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10 Winning Underwater Photo Contest 2020

Every year the Scuba Diving magazine hosts a photography contest where talented photographers from all over the world submit their best underwater pics. This year the contest celebrates its 16 year anniversary and has received 2,636 submissions, the highest number in its history.

Out of all the submissions, the jury has selected 13 winning images and 15 honorable mentions in four different categories: Behavior, Macro, Wide-Angle, and Compact Camera. The Grand Prize, a trip aboard the Roatan Aggressor, went to photographer Evans Baudin for his breathtaking (and a little terrifying) photo of a 12-plus-meter long whale shark with a mouthful of remoras taken in Baja California, Mexico. See his photo and the runner-ups in the gallery below!

More info: Scuba Diving

#1 Grand Prize Winner – Evans Baudin, Baja California, Mexico

“In June 2020, with a special permit, I went on an expedition to document marine life and the effects of reduced marine traffic due to COVID-19. After two hours in the water with a school of silky sharks near the surface, our boat captain yelled, “Whale shark, right behind you!”—a 12-plus-meter female. The surprise was twofold when I discovered about 50 remoras peacefully enjoying a free ride in her mouth!”

#2 Honorable Mention – Marc Henauer, Amorgos Island, Greece

“This image was taken in Greece, on Amorgos Island. There are many caves like this along the coast. The darkness contrasts with the typical blue of the Aegean Sea. Greece is also a paradise for freediving. The settings offer total freedom to the imagination and to the creation of poetic images.”

#3 Second Place In Compact Camera – Marcelo Johan Ogata, Lembeh Strait, Indonesia

“Have you ever had the feeling that a fish could be laughing at you? The funniest thing about this dive was that it took me ages to realize there was a porcupinefish inside the barrel sponge! I had my eyes glued on the sponge, looking for hairy squat lobsters, and only after a while did I see this camouflaged guy moving away from my camera with a smile on his face!”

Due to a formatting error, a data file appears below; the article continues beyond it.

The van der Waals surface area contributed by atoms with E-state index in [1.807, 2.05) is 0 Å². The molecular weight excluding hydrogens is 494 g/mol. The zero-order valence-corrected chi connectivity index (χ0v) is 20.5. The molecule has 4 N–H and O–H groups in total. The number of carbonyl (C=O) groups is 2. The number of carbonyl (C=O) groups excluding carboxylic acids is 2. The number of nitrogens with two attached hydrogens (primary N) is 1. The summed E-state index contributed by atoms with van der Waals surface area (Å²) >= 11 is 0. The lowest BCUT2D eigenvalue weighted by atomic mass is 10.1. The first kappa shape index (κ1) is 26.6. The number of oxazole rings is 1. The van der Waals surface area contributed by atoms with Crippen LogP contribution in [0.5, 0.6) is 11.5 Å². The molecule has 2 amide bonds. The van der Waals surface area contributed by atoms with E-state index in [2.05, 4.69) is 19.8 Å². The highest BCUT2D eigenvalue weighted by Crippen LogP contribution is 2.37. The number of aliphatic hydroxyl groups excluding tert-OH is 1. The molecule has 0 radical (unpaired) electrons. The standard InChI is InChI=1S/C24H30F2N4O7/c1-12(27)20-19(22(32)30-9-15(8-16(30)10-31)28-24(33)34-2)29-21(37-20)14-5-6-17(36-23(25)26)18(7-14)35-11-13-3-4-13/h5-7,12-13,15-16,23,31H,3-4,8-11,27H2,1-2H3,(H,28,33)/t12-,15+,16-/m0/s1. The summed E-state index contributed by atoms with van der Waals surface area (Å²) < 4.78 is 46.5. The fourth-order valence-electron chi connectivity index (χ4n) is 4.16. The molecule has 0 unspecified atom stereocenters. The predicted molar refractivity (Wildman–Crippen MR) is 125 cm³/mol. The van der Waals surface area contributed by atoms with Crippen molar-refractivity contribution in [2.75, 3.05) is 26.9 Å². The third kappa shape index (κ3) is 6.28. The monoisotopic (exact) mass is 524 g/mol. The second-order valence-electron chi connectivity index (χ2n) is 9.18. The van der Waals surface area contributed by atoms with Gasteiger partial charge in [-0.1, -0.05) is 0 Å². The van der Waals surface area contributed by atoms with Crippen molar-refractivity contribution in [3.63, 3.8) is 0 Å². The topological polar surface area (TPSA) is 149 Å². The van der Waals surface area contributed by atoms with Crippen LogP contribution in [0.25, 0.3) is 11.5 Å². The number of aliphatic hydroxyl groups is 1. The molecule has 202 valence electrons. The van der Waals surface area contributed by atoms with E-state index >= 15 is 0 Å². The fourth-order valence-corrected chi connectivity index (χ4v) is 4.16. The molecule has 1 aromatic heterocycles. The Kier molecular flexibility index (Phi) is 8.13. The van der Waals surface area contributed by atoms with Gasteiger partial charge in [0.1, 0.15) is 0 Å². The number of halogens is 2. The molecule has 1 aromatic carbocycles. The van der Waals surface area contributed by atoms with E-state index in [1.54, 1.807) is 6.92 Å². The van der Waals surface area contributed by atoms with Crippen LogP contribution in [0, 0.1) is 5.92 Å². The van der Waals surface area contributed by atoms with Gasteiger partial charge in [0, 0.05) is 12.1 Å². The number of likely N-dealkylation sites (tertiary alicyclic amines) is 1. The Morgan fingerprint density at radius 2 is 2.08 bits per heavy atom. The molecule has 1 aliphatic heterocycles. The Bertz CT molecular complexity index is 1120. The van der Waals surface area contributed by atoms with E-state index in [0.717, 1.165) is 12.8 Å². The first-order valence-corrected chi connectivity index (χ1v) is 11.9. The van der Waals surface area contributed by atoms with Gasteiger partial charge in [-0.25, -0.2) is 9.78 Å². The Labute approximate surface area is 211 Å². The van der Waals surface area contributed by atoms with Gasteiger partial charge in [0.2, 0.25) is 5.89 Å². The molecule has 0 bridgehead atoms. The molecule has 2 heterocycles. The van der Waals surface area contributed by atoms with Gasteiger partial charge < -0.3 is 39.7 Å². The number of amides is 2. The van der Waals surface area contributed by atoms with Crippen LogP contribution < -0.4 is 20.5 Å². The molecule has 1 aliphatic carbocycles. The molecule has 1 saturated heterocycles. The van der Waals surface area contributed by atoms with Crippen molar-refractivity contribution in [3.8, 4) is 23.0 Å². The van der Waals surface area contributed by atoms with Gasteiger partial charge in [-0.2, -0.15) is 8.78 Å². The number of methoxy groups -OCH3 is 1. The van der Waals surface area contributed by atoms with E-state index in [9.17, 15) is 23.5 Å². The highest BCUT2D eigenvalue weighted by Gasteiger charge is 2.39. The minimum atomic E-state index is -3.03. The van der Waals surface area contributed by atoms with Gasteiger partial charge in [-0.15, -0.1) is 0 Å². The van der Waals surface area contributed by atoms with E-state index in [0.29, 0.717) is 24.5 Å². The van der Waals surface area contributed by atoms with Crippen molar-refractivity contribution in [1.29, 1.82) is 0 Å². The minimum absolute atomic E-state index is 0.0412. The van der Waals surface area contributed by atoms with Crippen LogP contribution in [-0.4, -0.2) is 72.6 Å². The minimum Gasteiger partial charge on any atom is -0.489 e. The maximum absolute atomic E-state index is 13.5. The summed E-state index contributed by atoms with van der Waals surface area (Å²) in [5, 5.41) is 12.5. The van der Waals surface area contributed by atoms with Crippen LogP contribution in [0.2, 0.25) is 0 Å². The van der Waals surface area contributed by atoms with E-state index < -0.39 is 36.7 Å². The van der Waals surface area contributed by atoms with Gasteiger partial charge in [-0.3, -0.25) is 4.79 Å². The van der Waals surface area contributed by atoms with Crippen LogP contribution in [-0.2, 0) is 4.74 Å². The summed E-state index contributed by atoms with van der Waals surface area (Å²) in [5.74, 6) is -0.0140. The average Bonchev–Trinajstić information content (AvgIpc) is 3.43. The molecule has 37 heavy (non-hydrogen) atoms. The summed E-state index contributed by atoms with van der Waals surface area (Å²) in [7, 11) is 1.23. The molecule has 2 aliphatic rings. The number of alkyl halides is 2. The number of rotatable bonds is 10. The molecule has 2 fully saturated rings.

#4 Third Place In Behavior – Thomas Van Puymbroeck, Marsa Alam, Egypt

“This shot was taken in very shallow water. While on honeymoon, we couldn’t resist the call of the water, so my wife and I went snorkeling every morning. One day, a lot of silt caught my attention. In the silt, this beautiful stingray appeared. I only had a very short window to shoot, because the silt was spreading everywhere. The stingray was feeding on tiny critters in the sand. After a few seconds, the ray disappeared and we continued to enjoy the beautiful Red Sea and our honeymoon.”

#5 Honorable Mention – Martina Andres, Red Sea

“As a diver, you will never forget your first big shark. I felt eternally grateful to encounter this beautiful oceanic whitetip shark in the Red Sea. As we neared the very last minutes of our dive, she and her “entourage” slowly circled our group, peacefully looking at every single one of us, before they took off into the blue again.”

#6 Second Place In Wide-Angle – Marc Henauer, Amorgos Island, Greece

“The Olympia shipwreck can be seen in the 1988 Luc Besson movie The Big Blue. It ran aground near shore on Amorgos Island in Greece. The secret of this image lies in the synchronization. To succeed, it took a ray of sunlight to illuminate the underwater landscape, then a wave arrived with the right angle on the dome to have a good view above and below, and finally, the freediver had to hold position facing the wreck. It took a lot of rehearsal.”

#7 Third Place In Wide-Angle – Raffaele Livornese, Baja California, Mexico

“I took this picture last October in Baja California. It was my first time there, so it took a few days to get more confidence with the sea and the animals that live there. I was very lucky because at that time a lot of sardines were schooling there, so the sea lions were constantly playing and hunting them. To take this picture I was hovering at a shallow depth for a long time, looking for the right moment to push the button. When it arrived, I saw the two sea lions swimming first away, then toward each other. The sardines moved in the same way to escape the hunt, so they drew two lines like parallel waves, and I got it.”

#8 Honorable Mention – Sean Steiniger, Ha‘Apai Island Chain, Tonga

“A humpback whale calf sails through the emerald-blue waters of Tonga, closely accompanied by its colossal mother and escort. As the leviathans circle directly beneath me, the calf ascends toward the surface for fresh air. I tuck back my freediving fins and snap the shot. A split second later, momma surfaces to usher her baby away from the bubble-blowing stranger.”

#9 First Place In Behavior – Jules Casey, Port Phillip Bay, Australia

“Captured during a daytime dive at Blairgowrie Pier in Port Phillip Bay, Australia, this shorthead seahorse was feeding near the surface and freely swimming from one floating piece of weed to the next. I’m not sure if the seahorse mistakenly grabbed hold of the pipefish with its tail, confusing it for a piece of weed, or if this was deliberate. The pipefish immediately struggled to break free from the seahorse’s grip. This interaction lasted only about 10 seconds, which was just enough time to set up the shot.”

#10 Second Place In Behavior – Jerry Arriaga, Ambon Bay, Indonesia

“We were diving in the brilliant muck of Ambon Bay. I was swimming under the fishing boats at Laha, one of my favorite dive sites in the area. Out of the corner of my eye I saw the lizardfish suddenly dart off its rock perch. It was really fast, like a torpedo! I quickly swam closer to find the lizardfish with a damselfish in its mouth. I managed to capture this image just before the lizardfish swam off with its tasty meal.”

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